Mira Fuchrer, Sara Biderman, Tosia Altman

Mira Fuchrer  (born in 1920 in Warsaw, died on 8 May 1943 in Warsaw) – a member of the Jewish Combat Organization and a heroine of the Warsaw Ghetto Uprising. From an early age, she was a member and activist of the Zionist Hashomer Hatzair organization, where she probably met Mordechaj Anielewicz – her future life partner.

Shortly after the outbreak of the Second World War, together with Anielewicz, she left for Wilno, from where they both returned to Warsaw in January 1940. In November of the same year, they found themselves in the Warsaw Ghetto. Together with Towa Frenkel and Rachela Zylberg, Mira took up employment in a small tailors’ cooperative. She was involved with the Jewish Combat Organization from the very beginning, working as a liaison officer of the command. Her duties included travelling to other ghettoes in occupied Poland.

During the Warsaw Ghetto Uprising, Mira fought in the central ghetto, together with Mordechaj Anielewicz. On 8 May 1943, while in the headquarters bunker at No. 18 Miła Street, she committed suicide along with numerous other fighters.

By a decision of President Bolesław Bierut of 19 April 1948, she was posthumously awarded the Silver Cross of the Virtuti Militari War Order. Her name is inscribed on a commemorative obelisk that was erected in 2006 at the foot of the Anielewicz Mound, along with those of 50 other insurgents whose identities were determined.

Sara Biderman (born in 1920 or 1923 in Warsaw, died in 1972 in Israel) – the child of a poor, traditional Jewish family from Warsaw. She attended a Jewish school in which Polish was the language of instruction. Before the war, she planned to study architecture, but failed the entrance exams. In their course, however, she met Helena Balicka, with whom she became friends. Before the ghetto was sealed off, she went to the Balickis to say goodbye to Helena – who later visited her in the ghetto. Biderman became involved in underground activity. Sara did not leave the ghetto, even though she was fixed up with a Catholic birth certificate. She finally escaped towards the end of April 1943, in the course of the uprising. She went to the Balickis, who gave her assistance. She stayed there for some time, however she failed to observe basic rules of safety and regularly left the house. Following the outbreak of the Warsaw Uprising in 1944, Sara joined the 3 Battalion of the People’s Army, while following the defeat she was sent to forced labour in Germany. After the war, she lived for some time in a kibbutz in Łódź, and then left for Palestine.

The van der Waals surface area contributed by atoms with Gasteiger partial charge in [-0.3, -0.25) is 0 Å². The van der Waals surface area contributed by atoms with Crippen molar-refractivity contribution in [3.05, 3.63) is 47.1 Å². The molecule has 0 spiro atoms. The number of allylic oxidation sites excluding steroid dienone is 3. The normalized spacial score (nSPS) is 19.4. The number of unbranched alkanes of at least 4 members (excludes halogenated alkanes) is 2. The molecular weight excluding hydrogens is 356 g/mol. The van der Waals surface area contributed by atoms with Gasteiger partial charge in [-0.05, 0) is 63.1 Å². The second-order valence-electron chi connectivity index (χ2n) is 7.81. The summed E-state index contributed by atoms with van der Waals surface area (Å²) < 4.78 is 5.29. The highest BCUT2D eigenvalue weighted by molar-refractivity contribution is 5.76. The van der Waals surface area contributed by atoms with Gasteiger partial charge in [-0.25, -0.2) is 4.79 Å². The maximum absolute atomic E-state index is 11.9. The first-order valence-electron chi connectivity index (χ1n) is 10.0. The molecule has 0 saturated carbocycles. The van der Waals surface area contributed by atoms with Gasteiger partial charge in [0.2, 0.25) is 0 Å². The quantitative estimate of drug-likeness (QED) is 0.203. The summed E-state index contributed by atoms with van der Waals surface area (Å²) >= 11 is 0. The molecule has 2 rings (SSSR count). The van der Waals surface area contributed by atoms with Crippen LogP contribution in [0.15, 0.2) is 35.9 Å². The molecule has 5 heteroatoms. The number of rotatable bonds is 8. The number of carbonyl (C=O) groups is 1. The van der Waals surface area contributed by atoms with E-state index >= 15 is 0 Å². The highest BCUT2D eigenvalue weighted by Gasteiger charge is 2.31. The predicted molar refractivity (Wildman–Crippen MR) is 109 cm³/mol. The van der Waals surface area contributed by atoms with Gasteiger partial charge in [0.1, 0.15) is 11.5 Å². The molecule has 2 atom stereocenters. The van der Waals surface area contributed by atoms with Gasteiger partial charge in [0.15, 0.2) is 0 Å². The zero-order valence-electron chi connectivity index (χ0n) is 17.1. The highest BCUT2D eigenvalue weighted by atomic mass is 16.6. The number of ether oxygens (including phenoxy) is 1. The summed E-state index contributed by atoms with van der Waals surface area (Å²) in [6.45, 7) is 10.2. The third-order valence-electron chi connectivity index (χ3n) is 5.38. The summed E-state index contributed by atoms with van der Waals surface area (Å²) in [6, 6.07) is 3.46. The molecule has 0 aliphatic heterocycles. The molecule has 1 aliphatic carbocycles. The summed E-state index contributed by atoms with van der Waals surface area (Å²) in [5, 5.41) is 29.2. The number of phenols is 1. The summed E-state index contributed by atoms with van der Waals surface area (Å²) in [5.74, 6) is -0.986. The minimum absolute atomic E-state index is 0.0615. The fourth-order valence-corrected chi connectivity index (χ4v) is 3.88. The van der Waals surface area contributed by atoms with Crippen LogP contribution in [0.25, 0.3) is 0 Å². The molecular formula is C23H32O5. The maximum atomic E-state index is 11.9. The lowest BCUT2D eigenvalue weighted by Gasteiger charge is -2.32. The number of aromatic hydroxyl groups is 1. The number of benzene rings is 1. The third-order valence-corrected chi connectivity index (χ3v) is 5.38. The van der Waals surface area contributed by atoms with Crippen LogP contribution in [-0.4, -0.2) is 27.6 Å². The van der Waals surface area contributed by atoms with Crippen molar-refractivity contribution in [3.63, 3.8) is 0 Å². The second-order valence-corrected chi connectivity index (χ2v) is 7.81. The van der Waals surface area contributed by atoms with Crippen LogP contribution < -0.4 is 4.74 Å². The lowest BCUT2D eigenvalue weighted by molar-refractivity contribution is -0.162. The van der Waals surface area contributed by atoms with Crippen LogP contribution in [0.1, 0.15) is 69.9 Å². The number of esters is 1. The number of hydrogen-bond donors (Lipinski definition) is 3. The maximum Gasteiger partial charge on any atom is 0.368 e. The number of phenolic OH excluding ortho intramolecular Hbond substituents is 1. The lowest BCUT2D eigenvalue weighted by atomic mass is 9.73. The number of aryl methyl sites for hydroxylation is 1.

Tosia Altman (proper name Tova Altman, born on 24 August 1918 in Lipno, died on 26 May 1943 in Warsaw) – although she came from an Orthodox family, her parents provided her with an education in both Polish and Hebrew. As a 11-year-old girl, she joined the Hashomer Hatzair. Over time, she became an instructor and educator. She was also the editor of the Hebrew newspaper “Hanawadim”. Tosia wanted to go to Palestine, however she changed her plans after becoming a member of the command of Hashomer Hatzair in Warsaw in 1938.

From the beginning of the German occupation, she involved herself in organizing a Jewish resistance movement, among others helping establish the underground structures of Hashomer Hatzair in the General Government. As a liaison officer, she travelled throughout occupied Poland, and also set up self-defence groups – among others in the Wilno ghetto. In the years 1941–1942, she visited the ghettoes of Grodno, Białystok, Częstochowa and the Dąbrowa Basin, elaborating reports on the conditions prevailing in these enclaves.

She maintained a correspondence with other members of Hashomer Hatzair, at the same time gathering funds for the organization and acquiring false documents. As a liaison officer, she visited many cities in occupied Poland, among others Kraków, Białystok, Łódź, Grodno, Częstochowa and Lwów.

In the second half of 1942, she joined the Jewish Combat Organization. She operated on the so-called Aryan side, smuggling weapons into the ghetto. Tosia returned to the ghetto a few days before the uprising broke out. She was one of the few persons hiding in the bunker at No. 18 Miła Street who managed to escape from the German sweep operation on 8 May 1943.

She returned to Warsaw a few days later and hid, together with other members of Hashomer Рatzair, in a celluloid film factory in the Praga district of Warsaw (at No. 10 11 Listopada Street). On 24 May 1943, a fire was accidentally started at the facility, resulting in the deaths of eight Jewish fighters. Three others, severely burned, managed to get to the roof. Tosia Altman was among them. Tragically, she died of her wounds.